Monday, July 18, 2011

Out There

Lately I haven't been able to post very much. Sorry to all of you faithful readers ... both of you. It's not that I haven't been working, it's that I have been doing a lot of hiking, exploring, painting, and also, the new studio -- and gardens -- have taken up a lot of time. Currently I have about five paintings in various stages ... not including three or four plein air pieces that need a lot of help.That's me at Lost Lake; that's the back of Half Dome in the distance. If this lake is lost, what does that say about me?



I worked on two plein air pieces in one of the Sequoia groves -- neither of which I thought were very good ... I also did one of Yosemite Falls that's particularly mediocre ( I do have some great excuses for that one ... but, really ... yecccch). I also used one of my "dipped" boards ~ made in Medical Lake a few years ago and I'm just now getting around to using it ... and still have three more ~ at the Friday painting group a few weeks ago. When I did it, the portrait seemed to jump right out and it was quite exciting ... however, now I like it less each time I look at it. Into the pile leaning against the wall in the garage it goes.



And so it goes ... it's always a struggle with the id as much as anything else. Part of it (the struggle) is the fact that I've been going through boxes and boxes of stuff that I've done over the years. Sooo much stuff. Some of it is really quite nice, some of it is good, a lot of it is mediocre, and there's a lot of pure fecal matter in there as well. It all comes together to make an autobiography in a way.



That's all well and good, except, since my Dad's passing, I've got a different kant to my view of life. It's not quite the "what is it all for?", or "what does it all mean?" thing; it's more of a "who really gives a rat's ass" kind of thing. My Dad was meticulous about keeping records of things and numbering and dating everything. He was keeping a notebook of all of his artwork back when he started into it when he was around 35 or 40. He has a book that lists all of his paintings, when he did them, who bought them or who he gave them to, how much the purchasing price was, the number of the painting, etc. He did over 1,700 paintings. He also kept track of all of his other collections and his travels and adventures ~ and put together an autobiographical sketch in short pieces called "My Anecdotal Life".


The thing is ... as amusing as his stories are ... and as good as his record-keeping was; he's gone. It's not that people don't care or don't miss him, or anything like that -- it's that people have their own lives to live. The hurt and loss pass, and all of the work is set aside and forgotten -- or, maybe not forgotten, just only important for a few minutes at a time. It will never be as important to anyone else as it was to him.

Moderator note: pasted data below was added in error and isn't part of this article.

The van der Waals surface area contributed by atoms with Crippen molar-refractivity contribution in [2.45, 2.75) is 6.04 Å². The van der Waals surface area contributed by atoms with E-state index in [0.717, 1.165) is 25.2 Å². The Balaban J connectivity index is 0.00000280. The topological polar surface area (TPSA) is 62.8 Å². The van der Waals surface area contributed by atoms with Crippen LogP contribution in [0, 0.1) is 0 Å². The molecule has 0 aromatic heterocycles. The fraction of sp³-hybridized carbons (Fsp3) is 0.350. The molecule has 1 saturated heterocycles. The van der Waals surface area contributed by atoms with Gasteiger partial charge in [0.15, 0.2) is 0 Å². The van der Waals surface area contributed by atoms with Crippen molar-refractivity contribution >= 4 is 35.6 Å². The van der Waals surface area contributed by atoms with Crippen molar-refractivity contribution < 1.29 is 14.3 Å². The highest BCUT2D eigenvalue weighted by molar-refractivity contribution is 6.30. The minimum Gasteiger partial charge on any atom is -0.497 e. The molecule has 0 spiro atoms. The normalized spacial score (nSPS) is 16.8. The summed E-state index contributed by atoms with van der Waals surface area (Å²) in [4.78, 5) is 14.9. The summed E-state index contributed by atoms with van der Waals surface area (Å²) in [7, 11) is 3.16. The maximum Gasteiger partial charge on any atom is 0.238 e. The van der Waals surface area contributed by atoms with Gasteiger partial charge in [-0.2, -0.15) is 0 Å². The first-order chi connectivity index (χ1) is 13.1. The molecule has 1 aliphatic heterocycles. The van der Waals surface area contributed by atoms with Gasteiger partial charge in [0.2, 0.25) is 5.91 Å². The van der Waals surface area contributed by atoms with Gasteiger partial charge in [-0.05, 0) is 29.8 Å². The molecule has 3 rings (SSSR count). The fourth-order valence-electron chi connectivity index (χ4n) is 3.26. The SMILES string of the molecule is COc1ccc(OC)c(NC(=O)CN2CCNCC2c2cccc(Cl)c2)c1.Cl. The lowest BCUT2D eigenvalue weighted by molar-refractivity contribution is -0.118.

I look around at all of the crapola that I've shoveled at the world in the last fifty years -- and I've got boxes of it -- and I ask "who gives a rat's sphincter?" I have about six or eight boxes of journal notebooks ... the last nine years written in code ... they have drawings and stories and all kinds of crap in them. But who is it all for ... what was it all for? And I come round to that validity question for myself again. Why do I write all of this stuff down? WGARA?


There are only a couple of reasons that I keep doing it: the first is that it's a great exercise for my mind and to keep in the practice of writing, another is that I've done it for so long (more or less steady since the late seventies), and for another, every now and then when I stop to look back at them, it's entertaining -- mostly that I can look back and wonder what the heck I was thinking. Mostly, though, I suppose that I do it because my memory is so faulty that I have to write everything down. If I ever get Althimers, I'll never know it, because I can't remember anything anyway (including a close enough spelling so that the computer can figure out what I'm trying to spell). The most beneficial part of keeping a journal, though, is that it helps me to work things out in my head. Lots of people have to talk to other people to work things out -- which is great in some instances -- but I've learned how to deal with things without bothering the crap out of my fellow man.


All this being said, I still kind of wonder about the validity of the thing! And painting? Drawing? Etching? I guess every artist asks these things of themselves. The thing is, it's not like any of us could just stop doing the thing that drives us, can we?


Okay, so, now that I've dumped all of that -- I'll try to get some pictures of my recent projects ... and maybe some of my new studio on here.

Friday, July 8, 2011

Painting at Olmstead Point

Yesterday I drove up into the high country to do some work from Olmsted Point. I love it up there and wish that I could go more often. The road is closed most of the year, though, due to the great amount of snow that they get up there. In fact, there was still snow up there yesterday.
It's only about ten or twelve miles from the cabin ... maybe less, as the crow flies. But it's a tough hike; crows don't have to worry about all of the switch-backs on Snowcreek trail. It takes a good hour or so to drive up there on Tioga Pass Road. I think it was 45 miles. It's well worth the effort to get there, if for nothing else than the cooler weather!
I ended up having to fold up my easel before I was finished as it was very blustery and began to rain hard. I had quite a few visitors and met some real nice people. There will definitely be more painting outings up to that area. The view of distant Half Dome raising its head above the valley so far away is only one of the great sights one can see from up there; Tenya Lake and the numerous peaks around it are also amazing.